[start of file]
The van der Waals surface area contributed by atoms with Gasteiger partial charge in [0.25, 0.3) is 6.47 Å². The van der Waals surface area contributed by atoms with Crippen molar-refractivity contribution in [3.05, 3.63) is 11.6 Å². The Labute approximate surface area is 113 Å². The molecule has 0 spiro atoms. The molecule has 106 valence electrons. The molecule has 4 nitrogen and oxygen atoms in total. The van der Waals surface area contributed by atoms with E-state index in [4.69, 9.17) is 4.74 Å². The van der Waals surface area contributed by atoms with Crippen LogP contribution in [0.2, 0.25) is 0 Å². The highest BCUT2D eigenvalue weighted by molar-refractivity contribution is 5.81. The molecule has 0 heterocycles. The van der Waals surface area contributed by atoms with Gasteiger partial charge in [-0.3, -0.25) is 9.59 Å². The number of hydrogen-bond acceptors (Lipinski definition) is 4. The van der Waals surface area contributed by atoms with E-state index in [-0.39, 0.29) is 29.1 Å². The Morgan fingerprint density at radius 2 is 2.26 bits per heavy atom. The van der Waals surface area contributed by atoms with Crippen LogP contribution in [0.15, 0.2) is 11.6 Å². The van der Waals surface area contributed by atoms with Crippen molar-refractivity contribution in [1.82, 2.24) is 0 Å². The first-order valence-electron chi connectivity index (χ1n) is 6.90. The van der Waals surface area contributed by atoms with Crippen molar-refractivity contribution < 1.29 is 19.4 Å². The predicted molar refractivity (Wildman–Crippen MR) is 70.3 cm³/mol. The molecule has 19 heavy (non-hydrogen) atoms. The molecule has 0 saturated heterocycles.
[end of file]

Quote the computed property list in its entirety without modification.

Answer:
The van der Waals surface area contributed by atoms with Gasteiger partial charge in [0.25, 0.3) is 6.47 Å². The van der Waals surface area contributed by atoms with Crippen molar-refractivity contribution in [3.05, 3.63) is 11.6 Å². The Labute approximate surface area is 113 Å². The molecule has 0 spiro atoms. The molecule has 106 valence electrons. The molecule has 4 nitrogen and oxygen atoms in total. The van der Waals surface area contributed by atoms with E-state index in [4.69, 9.17) is 4.74 Å². The van der Waals surface area contributed by atoms with Crippen LogP contribution in [0.2, 0.25) is 0 Å². The highest BCUT2D eigenvalue weighted by molar-refractivity contribution is 5.81. The molecule has 0 heterocycles. The van der Waals surface area contributed by atoms with Gasteiger partial charge in [-0.3, -0.25) is 9.59 Å². The number of hydrogen-bond acceptors (Lipinski definition) is 4. The van der Waals surface area contributed by atoms with E-state index in [-0.39, 0.29) is 29.1 Å². The Morgan fingerprint density at radius 2 is 2.26 bits per heavy atom. The van der Waals surface area contributed by atoms with Crippen LogP contribution in [0.15, 0.2) is 11.6 Å². The van der Waals surface area contributed by atoms with Crippen molar-refractivity contribution in [1.82, 2.24) is 0 Å². The first-order valence-electron chi connectivity index (χ1n) is 6.90. The van der Waals surface area contributed by atoms with Crippen molar-refractivity contribution < 1.29 is 19.4 Å². The predicted molar refractivity (Wildman–Crippen MR) is 70.3 cm³/mol. The molecule has 19 heavy (non-hydrogen) atoms. The molecule has 0 saturated heterocycles.